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Saturday, 5 December 2009


My father hated to talk about the family trees, and it was only after he died that I discovered Frank Salter’s Whitworth Scholarship medal, tucked away at the back of a drawer. My father never mentioned it, and perhaps he didn’t even know it was there, or what it was.

Frank Salter's Whitworth Scholarship medal

My great great uncle Frank Salter was part of the second wave of Victorian industrial invention. The first had climaxed in that huge imperial show-off, the Great Exhibition of 1851, an in-your-face demonstration of Britain’s mastery of science and technology. It laid all Britain’s achievements out for the world to see and said, “This is how far we’ve come.” But it also asked, “Where do we go from here?”

Frank was a scientist, an engineer. Born in the Year of European Revolution, the son of a Baptist minister, his was the first generation whose education was built on the exhibition floor of the Crystal Palace. He was the product of the non-conformists' hunger for knowledge in the name of self-betterment and social improvement. He went to Amersham Hall, “an Academy for the Sons of Liberal Gentlemen”, and then to University College London, founded by non-conformists for non-conformists, who were barred from higher education at Oxford and Cambridge, the only other universities in England. Frank was gifted. He was awarded an Exhibition of £25 to study maths at UCL, graduated with a BSc and after a two-year apprenticeship in the LNWR steam engine workshops at Crewe he won the Whitworth Scholarship in 1871.

Sir Joseph Whitworth was the leading mechanical engineer of his day, the son of a dissenting schoolmaster and Congregationalist minister who had taught his son at home for the first twelve years of the boy’s life. For his engineering achievements he had won more awards than anyone else at the Great Exhibition. In 1868 he had set up a Scholarship fund to encourage promising apprentices to pursue their education, and the award enabled Frank to extend his apprenticeship by another three years with Clarke, Watson & Gurney, a company making innovative steam-powered cargo winches in Newcastle. During his time there he studied not only engineering but also people – the firm was at the centre of a landmark engineers’ strike throughout the North-East in 1872 over working hours.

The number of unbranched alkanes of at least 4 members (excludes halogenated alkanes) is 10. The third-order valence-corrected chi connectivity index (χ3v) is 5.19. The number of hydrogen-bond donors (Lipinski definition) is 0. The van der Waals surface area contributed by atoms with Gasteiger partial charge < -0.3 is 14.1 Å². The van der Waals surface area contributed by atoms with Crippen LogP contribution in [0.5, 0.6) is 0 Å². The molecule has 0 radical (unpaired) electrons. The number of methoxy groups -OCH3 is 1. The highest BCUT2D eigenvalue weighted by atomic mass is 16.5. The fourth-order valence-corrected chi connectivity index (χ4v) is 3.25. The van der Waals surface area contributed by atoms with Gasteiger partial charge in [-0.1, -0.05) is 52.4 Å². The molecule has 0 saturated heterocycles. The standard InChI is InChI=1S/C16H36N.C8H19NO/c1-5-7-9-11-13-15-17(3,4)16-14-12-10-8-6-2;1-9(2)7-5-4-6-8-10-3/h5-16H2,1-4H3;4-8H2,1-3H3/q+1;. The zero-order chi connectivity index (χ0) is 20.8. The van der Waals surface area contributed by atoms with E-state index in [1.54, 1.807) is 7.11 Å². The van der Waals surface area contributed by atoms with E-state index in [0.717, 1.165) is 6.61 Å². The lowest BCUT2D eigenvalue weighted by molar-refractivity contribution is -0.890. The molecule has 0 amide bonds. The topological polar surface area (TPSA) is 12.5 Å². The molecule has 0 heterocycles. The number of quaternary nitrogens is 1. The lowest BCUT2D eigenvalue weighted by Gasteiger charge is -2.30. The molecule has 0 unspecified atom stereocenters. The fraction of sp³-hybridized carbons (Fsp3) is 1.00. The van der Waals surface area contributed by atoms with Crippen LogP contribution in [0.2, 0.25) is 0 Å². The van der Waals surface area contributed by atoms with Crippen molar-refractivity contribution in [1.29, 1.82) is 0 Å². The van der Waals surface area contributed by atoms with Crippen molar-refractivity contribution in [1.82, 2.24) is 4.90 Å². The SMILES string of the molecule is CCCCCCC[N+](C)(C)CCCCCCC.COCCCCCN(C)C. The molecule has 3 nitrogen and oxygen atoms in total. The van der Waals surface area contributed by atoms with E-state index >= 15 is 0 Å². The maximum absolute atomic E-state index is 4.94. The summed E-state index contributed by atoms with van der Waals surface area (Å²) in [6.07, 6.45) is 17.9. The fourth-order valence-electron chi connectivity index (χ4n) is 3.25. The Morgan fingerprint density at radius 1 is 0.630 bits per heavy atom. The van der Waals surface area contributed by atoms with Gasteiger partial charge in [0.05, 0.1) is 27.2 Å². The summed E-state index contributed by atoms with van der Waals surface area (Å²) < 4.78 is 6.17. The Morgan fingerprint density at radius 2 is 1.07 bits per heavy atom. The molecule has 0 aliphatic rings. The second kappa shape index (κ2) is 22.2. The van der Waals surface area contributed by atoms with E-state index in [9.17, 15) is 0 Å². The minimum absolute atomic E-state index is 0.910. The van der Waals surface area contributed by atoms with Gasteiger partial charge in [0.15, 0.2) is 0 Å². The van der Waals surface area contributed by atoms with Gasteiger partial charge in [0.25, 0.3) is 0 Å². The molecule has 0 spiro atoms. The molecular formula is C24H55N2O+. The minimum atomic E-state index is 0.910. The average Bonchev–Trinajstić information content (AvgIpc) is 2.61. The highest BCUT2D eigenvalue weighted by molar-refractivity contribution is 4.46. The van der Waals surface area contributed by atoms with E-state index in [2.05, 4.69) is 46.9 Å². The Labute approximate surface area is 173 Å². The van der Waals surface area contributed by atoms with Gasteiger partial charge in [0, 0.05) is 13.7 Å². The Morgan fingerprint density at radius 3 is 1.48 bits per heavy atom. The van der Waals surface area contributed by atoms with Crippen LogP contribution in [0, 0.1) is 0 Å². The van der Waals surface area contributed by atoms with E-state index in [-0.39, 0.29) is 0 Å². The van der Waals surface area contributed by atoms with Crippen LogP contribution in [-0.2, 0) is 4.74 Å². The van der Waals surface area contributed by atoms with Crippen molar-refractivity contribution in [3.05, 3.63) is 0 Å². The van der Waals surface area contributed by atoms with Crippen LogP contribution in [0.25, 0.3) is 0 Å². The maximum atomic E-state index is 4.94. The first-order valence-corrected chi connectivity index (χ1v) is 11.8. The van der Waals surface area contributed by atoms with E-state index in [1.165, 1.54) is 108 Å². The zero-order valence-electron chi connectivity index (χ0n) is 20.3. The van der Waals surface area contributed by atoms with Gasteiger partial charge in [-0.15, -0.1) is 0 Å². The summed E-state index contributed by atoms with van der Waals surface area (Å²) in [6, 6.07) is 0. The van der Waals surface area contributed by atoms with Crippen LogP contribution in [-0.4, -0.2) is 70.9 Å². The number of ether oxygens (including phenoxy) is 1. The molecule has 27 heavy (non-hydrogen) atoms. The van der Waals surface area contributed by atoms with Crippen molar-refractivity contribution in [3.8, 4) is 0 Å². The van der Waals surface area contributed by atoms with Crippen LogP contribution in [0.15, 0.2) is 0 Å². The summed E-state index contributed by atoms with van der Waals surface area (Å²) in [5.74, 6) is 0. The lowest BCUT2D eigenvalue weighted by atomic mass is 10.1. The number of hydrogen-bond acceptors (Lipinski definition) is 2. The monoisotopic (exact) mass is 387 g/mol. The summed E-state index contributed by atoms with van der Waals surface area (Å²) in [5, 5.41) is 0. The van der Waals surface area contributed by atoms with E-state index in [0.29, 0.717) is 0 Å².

Bryan Donkin & Co had made their name by developing
paper-making machinery,
and by pioneering the tin can
as a means
of preserving cooked food (but that's another story)

Frank was by now specialising in hydraulics and steam power. In 1874 he joined Bryan Donkin & Co, Bermondsey, first as a manager then from 1881 as managing partner of their works. There he seems to have been given full rein to conduct a series of trials and prototypes, working closely with his new boss, Bryan Donkin, son of the founder of the company. Separately or with Donkin he published papers on the economical use of steam, on trials of a rotative pump engine, on measurement of water over weirs, on experiments he’d conducted in 1886 with a small steam engine at his alma mater UCL. Frank’s enquiring mind was being fed, fuelled, driven: it was firing on all cylinders.

Then, in the autumn of 1887, his health failed. I don’t know how exactly – perhaps it was all that water and steam. He had to abandon his work, and although he returned briefly the following summer, he never regained his strength. He died on the last day of 1888. The closing paragraph of his obituary in “Proceedings of the Institute of Engineers” reads:

“The genial, thoughtful and hardworking character of Mr Salter, with his kind and quiet disposition, gained him many friends in the works as well as in the offices. A special feature of his character was a keen sense of honour, appreciated by all those with whom he came into contact in business. As an employer he was much respected, and his early death was greatly regretted, not only by his partners, but by all those under him.”

1 comment:

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